# see list of conflicted files git status # all the files marked as "both modified" are in conflict state and need to be solved # as soon as you solved conflict in file, you need to do: git add file/which/was/in/conflict # once all the files are solved, do: git rebase --continue
Alternatively, you can use mergetool and configure it with your preferred conflict resolution tool (gvimdiff, meld, ...):
For developers with commit access to the main repository, some setup is needed to push changes.
Checkout with write access
The repository must be accessed with the git@ protocol instead of git:// or http:// to work over SSH. If there's already checkout, it is possible to switch it to the SSH protocol (no redownload needed):
git remote set-url origin firstname.lastname@example.org:blender.git
For the addon repositories in release/scripts/addons and release/scripts/addons_contrib you need to run a similar command. The easiest approach is:
cd release/scripts/addons git remote set-url origin email@example.com:blender-addons.git cd ../addons_contrib git remote set-url origin firstname.lastname@example.org:blender-addons-contrib.git
Failing to do this will give an error when pushing, for example:
fatal: remote error: access denied or repository not exported: /blender-addons.git
The SSH protocol with RSA public key authentication is used for push access to the repository. If you don't already have the file ~/.ssh/id_rsa.pub, there's a simple command to generate such keys which works on Linux, OS X, and in Git Bash on Windows:
This command will generate a private key id_rsa and a public key id_rsa.pub in ~/.ssh. The private key must never be shown or sent to anyone else to avoid compromising your account, but the public key is safe to share.
The contents of ~/.ssh/id_rsa.pub can be copied and pasted into the account settings on developer.blender.org, after clicking "Add New Public Key". Any name for the SSH key is ok.
It maybe take about 10 minutes to sync to the Git server before you can commit.
How to push changes
The first thing to check is that your commit has a good commit message and that it contains no accidental changes. You can do this with these commands:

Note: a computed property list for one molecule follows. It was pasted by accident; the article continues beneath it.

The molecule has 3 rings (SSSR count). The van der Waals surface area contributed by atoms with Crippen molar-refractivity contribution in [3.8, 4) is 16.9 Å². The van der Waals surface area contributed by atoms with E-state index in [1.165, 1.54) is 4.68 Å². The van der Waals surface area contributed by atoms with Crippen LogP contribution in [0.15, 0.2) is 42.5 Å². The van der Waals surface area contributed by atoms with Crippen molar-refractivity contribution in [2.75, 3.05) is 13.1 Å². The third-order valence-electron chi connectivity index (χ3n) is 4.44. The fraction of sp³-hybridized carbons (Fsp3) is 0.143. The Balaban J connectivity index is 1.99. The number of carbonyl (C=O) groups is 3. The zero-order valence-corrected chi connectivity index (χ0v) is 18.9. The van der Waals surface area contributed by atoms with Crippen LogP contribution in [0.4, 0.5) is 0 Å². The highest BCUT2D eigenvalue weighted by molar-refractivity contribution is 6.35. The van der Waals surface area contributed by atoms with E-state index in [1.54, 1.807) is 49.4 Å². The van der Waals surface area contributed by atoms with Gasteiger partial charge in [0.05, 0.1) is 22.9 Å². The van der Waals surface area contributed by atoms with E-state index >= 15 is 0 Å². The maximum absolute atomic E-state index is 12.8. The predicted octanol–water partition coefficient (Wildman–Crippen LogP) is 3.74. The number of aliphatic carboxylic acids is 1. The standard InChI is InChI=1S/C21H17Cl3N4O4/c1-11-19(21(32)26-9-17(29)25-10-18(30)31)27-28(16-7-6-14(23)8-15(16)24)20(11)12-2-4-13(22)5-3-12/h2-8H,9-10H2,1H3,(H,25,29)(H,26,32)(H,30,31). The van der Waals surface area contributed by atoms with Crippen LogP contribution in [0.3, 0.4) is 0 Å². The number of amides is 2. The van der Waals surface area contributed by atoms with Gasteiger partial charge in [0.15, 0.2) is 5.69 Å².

# see which commits you are about to push git log origin/master..master # see the commit message and diff of the newest commit git show HEAD
We want to preserve a linear history of changes where possible. For this reason you should always pull and rebase the latest changes right before pushing to the repository. This ensures Git can always do a so called Fast Forward and not change any history or add merge commits. The correct sequence to publish local commits is:
git pull --rebase git push
Please read the extended information in the Repository Update section for details.
Note: git.blender.org will give error messages if you attempt to push merge commits, or do a force push. If you need to do this for some reason, contact the git.blender.org administrators.
Working with remote branches
You always can create personal local branches. However you also can push local branches to the repository for example when you know that you will be working for a long time on a new development. However...
Important: Once you have pushed a local branch to the repository do not use pull --rebase to update your local branch!
The reason things change once you have pushed is that somebody may merge your branch into theirs, and if you rebase you screw things up for them. This applies when working on non-master public branches, leading to a rewrite (rebase…) of that branch's history, instead of proper merge. See also #How to push changes.
Here is how you would safely push your local changes to your remote branch:
git checkout mybranch git merge origin/master git push
And this is how you would do this while keeping your local master up to date:
git checkout master git pull --rebase git checkout mybranch git merge master git push
- Git comes with nice built-in terminal coloring for diff, status etc. To switch on the default colors do:
git config --global color.ui auto
- If you want to have aliases like
git cito do
git cito do
git commitand so on, you can do: